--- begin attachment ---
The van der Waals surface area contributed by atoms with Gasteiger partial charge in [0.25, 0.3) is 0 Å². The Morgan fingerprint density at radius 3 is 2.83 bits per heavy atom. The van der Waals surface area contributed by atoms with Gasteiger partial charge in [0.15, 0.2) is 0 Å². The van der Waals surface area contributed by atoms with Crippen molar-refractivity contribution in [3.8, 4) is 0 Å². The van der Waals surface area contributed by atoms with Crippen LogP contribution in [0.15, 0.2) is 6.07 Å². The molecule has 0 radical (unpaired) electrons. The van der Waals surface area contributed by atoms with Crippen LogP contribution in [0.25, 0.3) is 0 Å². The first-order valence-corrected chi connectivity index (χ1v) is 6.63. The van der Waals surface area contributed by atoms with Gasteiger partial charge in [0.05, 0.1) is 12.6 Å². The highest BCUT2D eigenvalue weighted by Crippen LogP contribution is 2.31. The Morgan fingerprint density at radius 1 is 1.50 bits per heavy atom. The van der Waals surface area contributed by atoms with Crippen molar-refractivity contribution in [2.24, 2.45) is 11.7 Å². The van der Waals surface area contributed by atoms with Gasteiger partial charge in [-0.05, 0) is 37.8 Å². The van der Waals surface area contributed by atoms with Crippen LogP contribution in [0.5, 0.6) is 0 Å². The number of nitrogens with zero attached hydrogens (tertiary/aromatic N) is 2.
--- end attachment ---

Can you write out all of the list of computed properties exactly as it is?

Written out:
The van der Waals surface area contributed by atoms with Gasteiger partial charge in [0.25, 0.3) is 0 Å². The Morgan fingerprint density at radius 3 is 2.83 bits per heavy atom. The van der Waals surface area contributed by atoms with Gasteiger partial charge in [0.15, 0.2) is 0 Å². The van der Waals surface area contributed by atoms with Crippen molar-refractivity contribution in [3.8, 4) is 0 Å². The van der Waals surface area contributed by atoms with Crippen LogP contribution in [0.15, 0.2) is 6.07 Å². The molecule has 0 radical (unpaired) electrons. The van der Waals surface area contributed by atoms with Crippen LogP contribution in [0.25, 0.3) is 0 Å². The first-order valence-corrected chi connectivity index (χ1v) is 6.63. The van der Waals surface area contributed by atoms with Gasteiger partial charge in [0.05, 0.1) is 12.6 Å². The highest BCUT2D eigenvalue weighted by Crippen LogP contribution is 2.31. The Morgan fingerprint density at radius 1 is 1.50 bits per heavy atom. The van der Waals surface area contributed by atoms with Crippen molar-refractivity contribution in [2.24, 2.45) is 11.7 Å². The van der Waals surface area contributed by atoms with Gasteiger partial charge in [-0.05, 0) is 37.8 Å². The van der Waals surface area contributed by atoms with Crippen LogP contribution in [0.5, 0.6) is 0 Å². The number of nitrogens with zero attached hydrogens (tertiary/aromatic N) is 2.